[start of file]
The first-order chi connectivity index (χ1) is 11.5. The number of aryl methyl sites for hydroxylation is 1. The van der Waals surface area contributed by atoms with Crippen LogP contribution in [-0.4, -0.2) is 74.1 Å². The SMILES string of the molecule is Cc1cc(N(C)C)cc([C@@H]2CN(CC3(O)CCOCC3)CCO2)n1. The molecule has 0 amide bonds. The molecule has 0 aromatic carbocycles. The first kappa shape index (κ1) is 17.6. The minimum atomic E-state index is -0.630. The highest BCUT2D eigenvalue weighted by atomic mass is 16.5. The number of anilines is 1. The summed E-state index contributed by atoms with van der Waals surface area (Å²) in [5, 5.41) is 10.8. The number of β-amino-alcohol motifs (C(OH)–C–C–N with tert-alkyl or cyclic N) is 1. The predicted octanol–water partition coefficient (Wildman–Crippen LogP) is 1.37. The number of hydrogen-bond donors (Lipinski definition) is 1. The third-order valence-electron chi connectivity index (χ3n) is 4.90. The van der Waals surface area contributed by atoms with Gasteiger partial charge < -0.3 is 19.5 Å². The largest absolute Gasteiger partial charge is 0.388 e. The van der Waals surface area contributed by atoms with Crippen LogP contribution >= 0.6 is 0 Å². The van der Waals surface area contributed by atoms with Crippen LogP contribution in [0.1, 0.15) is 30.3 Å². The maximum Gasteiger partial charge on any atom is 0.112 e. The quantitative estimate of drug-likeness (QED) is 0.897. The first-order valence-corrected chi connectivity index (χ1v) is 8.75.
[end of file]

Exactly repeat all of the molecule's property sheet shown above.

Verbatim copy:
The first-order chi connectivity index (χ1) is 11.5. The number of aryl methyl sites for hydroxylation is 1. The van der Waals surface area contributed by atoms with Crippen LogP contribution in [-0.4, -0.2) is 74.1 Å². The SMILES string of the molecule is Cc1cc(N(C)C)cc([C@@H]2CN(CC3(O)CCOCC3)CCO2)n1. The molecule has 0 amide bonds. The molecule has 0 aromatic carbocycles. The first kappa shape index (κ1) is 17.6. The minimum atomic E-state index is -0.630. The highest BCUT2D eigenvalue weighted by atomic mass is 16.5. The number of anilines is 1. The summed E-state index contributed by atoms with van der Waals surface area (Å²) in [5, 5.41) is 10.8. The number of β-amino-alcohol motifs (C(OH)–C–C–N with tert-alkyl or cyclic N) is 1. The predicted octanol–water partition coefficient (Wildman–Crippen LogP) is 1.37. The number of hydrogen-bond donors (Lipinski definition) is 1. The third-order valence-electron chi connectivity index (χ3n) is 4.90. The van der Waals surface area contributed by atoms with Gasteiger partial charge < -0.3 is 19.5 Å². The largest absolute Gasteiger partial charge is 0.388 e. The van der Waals surface area contributed by atoms with Crippen LogP contribution >= 0.6 is 0 Å². The van der Waals surface area contributed by atoms with Crippen LogP contribution in [0.1, 0.15) is 30.3 Å². The maximum Gasteiger partial charge on any atom is 0.112 e. The quantitative estimate of drug-likeness (QED) is 0.897. The first-order valence-corrected chi connectivity index (χ1v) is 8.75.